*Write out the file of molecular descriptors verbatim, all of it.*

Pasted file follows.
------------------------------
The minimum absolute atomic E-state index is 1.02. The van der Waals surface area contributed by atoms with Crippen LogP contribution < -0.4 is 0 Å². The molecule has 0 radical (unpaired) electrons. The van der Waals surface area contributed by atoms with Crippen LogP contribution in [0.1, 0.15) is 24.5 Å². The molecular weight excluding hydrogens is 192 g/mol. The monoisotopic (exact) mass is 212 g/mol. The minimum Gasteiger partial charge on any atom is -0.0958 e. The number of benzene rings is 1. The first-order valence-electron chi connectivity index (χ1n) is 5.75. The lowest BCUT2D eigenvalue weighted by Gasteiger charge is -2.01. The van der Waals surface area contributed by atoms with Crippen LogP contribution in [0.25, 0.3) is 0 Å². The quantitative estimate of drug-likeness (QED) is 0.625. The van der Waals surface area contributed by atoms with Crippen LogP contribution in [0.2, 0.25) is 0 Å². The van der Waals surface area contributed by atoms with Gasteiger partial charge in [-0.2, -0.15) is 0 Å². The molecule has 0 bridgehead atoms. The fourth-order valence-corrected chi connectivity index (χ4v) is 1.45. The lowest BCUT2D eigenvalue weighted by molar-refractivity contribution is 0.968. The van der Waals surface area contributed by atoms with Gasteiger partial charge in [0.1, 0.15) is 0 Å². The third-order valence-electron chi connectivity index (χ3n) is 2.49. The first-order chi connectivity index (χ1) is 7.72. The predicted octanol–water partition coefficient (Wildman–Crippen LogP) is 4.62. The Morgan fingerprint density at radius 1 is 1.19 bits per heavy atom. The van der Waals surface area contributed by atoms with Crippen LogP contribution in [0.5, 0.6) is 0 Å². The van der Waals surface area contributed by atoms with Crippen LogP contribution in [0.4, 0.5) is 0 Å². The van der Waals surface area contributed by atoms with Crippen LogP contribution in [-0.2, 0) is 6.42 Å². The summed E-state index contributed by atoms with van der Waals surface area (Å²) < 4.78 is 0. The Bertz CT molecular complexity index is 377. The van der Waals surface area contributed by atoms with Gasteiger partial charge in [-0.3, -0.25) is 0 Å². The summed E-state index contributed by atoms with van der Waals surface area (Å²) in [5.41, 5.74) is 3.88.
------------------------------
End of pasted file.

The minimum absolute atomic E-state index is 1.02. The van der Waals surface area contributed by atoms with Crippen LogP contribution < -0.4 is 0 Å². The molecule has 0 radical (unpaired) electrons. The van der Waals surface area contributed by atoms with Crippen LogP contribution in [0.1, 0.15) is 24.5 Å². The molecular weight excluding hydrogens is 192 g/mol. The monoisotopic (exact) mass is 212 g/mol. The minimum Gasteiger partial charge on any atom is -0.0958 e. The number of benzene rings is 1. The first-order valence-electron chi connectivity index (χ1n) is 5.75. The lowest BCUT2D eigenvalue weighted by Gasteiger charge is -2.01. The van der Waals surface area contributed by atoms with Crippen LogP contribution in [0.25, 0.3) is 0 Å². The quantitative estimate of drug-likeness (QED) is 0.625. The van der Waals surface area contributed by atoms with Crippen LogP contribution in [0.2, 0.25) is 0 Å². The van der Waals surface area contributed by atoms with Gasteiger partial charge in [-0.2, -0.15) is 0 Å². The molecule has 0 bridgehead atoms. The fourth-order valence-corrected chi connectivity index (χ4v) is 1.45. The lowest BCUT2D eigenvalue weighted by molar-refractivity contribution is 0.968. The van der Waals surface area contributed by atoms with Gasteiger partial charge in [0.1, 0.15) is 0 Å². The third-order valence-electron chi connectivity index (χ3n) is 2.49. The first-order chi connectivity index (χ1) is 7.72. The predicted octanol–water partition coefficient (Wildman–Crippen LogP) is 4.62. The Morgan fingerprint density at radius 1 is 1.19 bits per heavy atom. The van der Waals surface area contributed by atoms with Crippen LogP contribution in [0.5, 0.6) is 0 Å². The van der Waals surface area contributed by atoms with Crippen LogP contribution in [0.4, 0.5) is 0 Å². The van der Waals surface area contributed by atoms with Crippen LogP contribution in [-0.2, 0) is 6.42 Å². The summed E-state index contributed by atoms with van der Waals surface area (Å²) < 4.78 is 0. The Bertz CT molecular complexity index is 377. The van der Waals surface area contributed by atoms with Gasteiger partial charge in [-0.3, -0.25) is 0 Å². The summed E-state index contributed by atoms with van der Waals surface area (Å²) in [5.41, 5.74) is 3.88.